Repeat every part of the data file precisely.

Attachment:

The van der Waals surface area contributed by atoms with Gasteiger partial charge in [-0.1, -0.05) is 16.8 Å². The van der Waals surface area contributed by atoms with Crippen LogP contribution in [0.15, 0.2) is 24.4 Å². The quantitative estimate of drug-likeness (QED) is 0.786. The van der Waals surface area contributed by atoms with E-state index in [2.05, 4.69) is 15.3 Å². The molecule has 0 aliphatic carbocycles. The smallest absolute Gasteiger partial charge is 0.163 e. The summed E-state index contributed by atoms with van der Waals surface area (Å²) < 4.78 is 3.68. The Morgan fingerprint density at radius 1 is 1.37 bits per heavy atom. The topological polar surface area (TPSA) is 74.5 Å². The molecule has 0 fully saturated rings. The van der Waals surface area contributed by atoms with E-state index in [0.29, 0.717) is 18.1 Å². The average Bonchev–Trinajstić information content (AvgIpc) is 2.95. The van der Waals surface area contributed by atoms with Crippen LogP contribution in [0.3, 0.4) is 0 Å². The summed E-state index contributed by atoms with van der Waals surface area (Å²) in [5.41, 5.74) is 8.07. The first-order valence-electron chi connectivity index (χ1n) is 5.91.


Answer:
The van der Waals surface area contributed by atoms with Gasteiger partial charge in [-0.1, -0.05) is 16.8 Å². The van der Waals surface area contributed by atoms with Crippen LogP contribution in [0.15, 0.2) is 24.4 Å². The quantitative estimate of drug-likeness (QED) is 0.786. The van der Waals surface area contributed by atoms with E-state index in [2.05, 4.69) is 15.3 Å². The molecule has 0 aliphatic carbocycles. The smallest absolute Gasteiger partial charge is 0.163 e. The summed E-state index contributed by atoms with van der Waals surface area (Å²) < 4.78 is 3.68. The Morgan fingerprint density at radius 1 is 1.37 bits per heavy atom. The topological polar surface area (TPSA) is 74.5 Å². The molecule has 0 fully saturated rings. The van der Waals surface area contributed by atoms with E-state index in [0.29, 0.717) is 18.1 Å². The average Bonchev–Trinajstić information content (AvgIpc) is 2.95. The van der Waals surface area contributed by atoms with Crippen LogP contribution in [0.3, 0.4) is 0 Å². The summed E-state index contributed by atoms with van der Waals surface area (Å²) in [5.41, 5.74) is 8.07. The first-order valence-electron chi connectivity index (χ1n) is 5.91.